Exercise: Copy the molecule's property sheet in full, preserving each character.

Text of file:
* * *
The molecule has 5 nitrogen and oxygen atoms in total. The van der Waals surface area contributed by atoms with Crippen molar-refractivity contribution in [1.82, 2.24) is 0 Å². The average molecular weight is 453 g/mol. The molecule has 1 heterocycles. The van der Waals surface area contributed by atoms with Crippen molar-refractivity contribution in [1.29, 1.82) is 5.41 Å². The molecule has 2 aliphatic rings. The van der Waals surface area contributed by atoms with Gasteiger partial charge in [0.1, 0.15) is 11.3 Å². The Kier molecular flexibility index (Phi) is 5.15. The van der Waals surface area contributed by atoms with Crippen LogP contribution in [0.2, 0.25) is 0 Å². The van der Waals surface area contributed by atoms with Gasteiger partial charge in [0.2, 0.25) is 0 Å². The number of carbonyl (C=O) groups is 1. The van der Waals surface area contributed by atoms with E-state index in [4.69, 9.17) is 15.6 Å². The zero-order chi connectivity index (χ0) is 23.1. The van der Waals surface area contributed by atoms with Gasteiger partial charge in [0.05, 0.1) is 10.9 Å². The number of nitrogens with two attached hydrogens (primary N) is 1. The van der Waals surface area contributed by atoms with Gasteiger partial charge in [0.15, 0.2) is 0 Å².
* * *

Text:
The molecule has 5 nitrogen and oxygen atoms in total. The van der Waals surface area contributed by atoms with Crippen molar-refractivity contribution in [1.82, 2.24) is 0 Å². The average molecular weight is 453 g/mol. The molecule has 1 heterocycles. The van der Waals surface area contributed by atoms with Crippen molar-refractivity contribution in [1.29, 1.82) is 5.41 Å². The molecule has 2 aliphatic rings. The van der Waals surface area contributed by atoms with Gasteiger partial charge in [0.1, 0.15) is 11.3 Å². The Kier molecular flexibility index (Phi) is 5.15. The van der Waals surface area contributed by atoms with Crippen LogP contribution in [0.2, 0.25) is 0 Å². The van der Waals surface area contributed by atoms with Gasteiger partial charge in [0.2, 0.25) is 0 Å². The number of carbonyl (C=O) groups is 1. The van der Waals surface area contributed by atoms with E-state index in [4.69, 9.17) is 15.6 Å². The zero-order chi connectivity index (χ0) is 23.1. The van der Waals surface area contributed by atoms with Gasteiger partial charge in [0.05, 0.1) is 10.9 Å². The number of nitrogens with two attached hydrogens (primary N) is 1. The van der Waals surface area contributed by atoms with Gasteiger partial charge in [0.15, 0.2) is 0 Å².